Agroforestry Systems

, Volume 45, Issue 1–3, pp 203–214 | Cite as

Towards achieving functional ecosystem mimicry with respect to water cycling in southern Australian agriculture

Article

Abstract

The southern Australian landscape is characterised by large climatic variability and an old, weathered surface with generally low hydraulic gradients. Many of these landscapes are prone to salinisation. The original ecosystems have strategies to cope with this environment in ways which minimise runoff and groundwater recharge. Replacement of these ecosystems with conventional agriculture has resulted in large-scale disruption of the natural water cycle with severe environmental, economic and social consequences. Sustainable agricultural systems aimed at mimicking natural hydrology must either minimise groundwater recharge over most of this landscape or intercept groundwater discharge in lower parts of the landscape prior to salinisation to restore the original hydrological balance. Empirical and theoretical analyses suggest that however vegetation is managed in the landscape, effective water balance control will be achieved only at a leaf area index approaching that of the natural state, indicating revegetation of most or all parts of the catchment with either trees or plants with similar ecohydrological characteristics as trees. There are at present few economically- attractive agricultural systems able to achieve hydrologic mimicry likely to be adopted at the necessary scale.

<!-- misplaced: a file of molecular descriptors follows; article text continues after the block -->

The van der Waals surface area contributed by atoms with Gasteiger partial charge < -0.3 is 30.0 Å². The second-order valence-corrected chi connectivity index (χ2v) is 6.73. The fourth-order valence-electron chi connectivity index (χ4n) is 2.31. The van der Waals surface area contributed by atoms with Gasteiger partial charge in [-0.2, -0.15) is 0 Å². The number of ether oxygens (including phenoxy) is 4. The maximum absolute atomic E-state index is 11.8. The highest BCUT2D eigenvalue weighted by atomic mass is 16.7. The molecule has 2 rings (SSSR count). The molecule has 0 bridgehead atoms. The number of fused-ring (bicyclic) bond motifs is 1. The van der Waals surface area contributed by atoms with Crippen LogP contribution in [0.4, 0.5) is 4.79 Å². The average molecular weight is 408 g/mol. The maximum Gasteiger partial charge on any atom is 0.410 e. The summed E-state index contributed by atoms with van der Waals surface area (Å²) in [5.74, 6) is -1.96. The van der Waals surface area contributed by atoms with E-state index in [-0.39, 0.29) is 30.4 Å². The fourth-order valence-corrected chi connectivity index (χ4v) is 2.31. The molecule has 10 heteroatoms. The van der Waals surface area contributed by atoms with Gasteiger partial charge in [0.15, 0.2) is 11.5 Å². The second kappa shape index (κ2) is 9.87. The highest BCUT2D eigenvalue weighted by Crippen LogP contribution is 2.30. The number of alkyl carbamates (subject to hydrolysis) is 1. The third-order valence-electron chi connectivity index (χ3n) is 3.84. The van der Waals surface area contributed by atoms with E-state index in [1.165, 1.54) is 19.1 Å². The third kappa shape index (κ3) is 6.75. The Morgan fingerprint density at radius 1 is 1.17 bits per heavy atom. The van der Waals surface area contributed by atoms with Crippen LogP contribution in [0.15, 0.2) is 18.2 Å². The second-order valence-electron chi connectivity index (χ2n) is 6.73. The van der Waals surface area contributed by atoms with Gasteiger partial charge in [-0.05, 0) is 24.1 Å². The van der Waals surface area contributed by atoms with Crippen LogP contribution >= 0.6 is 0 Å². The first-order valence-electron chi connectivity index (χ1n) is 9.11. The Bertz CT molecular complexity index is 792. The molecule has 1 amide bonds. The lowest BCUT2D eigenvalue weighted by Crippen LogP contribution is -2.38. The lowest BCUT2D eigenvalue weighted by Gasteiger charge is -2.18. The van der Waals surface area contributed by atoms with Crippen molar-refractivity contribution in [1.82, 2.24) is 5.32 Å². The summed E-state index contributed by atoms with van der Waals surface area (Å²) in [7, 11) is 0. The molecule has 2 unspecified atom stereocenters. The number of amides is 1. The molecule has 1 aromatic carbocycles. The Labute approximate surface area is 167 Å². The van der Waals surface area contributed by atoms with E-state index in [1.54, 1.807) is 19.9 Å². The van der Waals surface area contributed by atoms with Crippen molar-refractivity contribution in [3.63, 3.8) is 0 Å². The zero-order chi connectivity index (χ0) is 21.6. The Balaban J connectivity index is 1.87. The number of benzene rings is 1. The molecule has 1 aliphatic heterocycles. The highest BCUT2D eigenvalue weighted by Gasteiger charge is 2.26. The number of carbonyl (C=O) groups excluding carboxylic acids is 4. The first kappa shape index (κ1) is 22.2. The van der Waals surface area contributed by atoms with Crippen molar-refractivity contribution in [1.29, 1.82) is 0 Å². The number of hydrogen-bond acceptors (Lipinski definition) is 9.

dryland salinity ecohydrology groundwater hydrology 

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Copyright information

© Kluwer Academic Publishers 1999

Authors and Affiliations

  1. 1.CSIRO Land and WaterWembleyAustralia
  2. 2.Agriculture Western AustraliaSouth PerthAustralia

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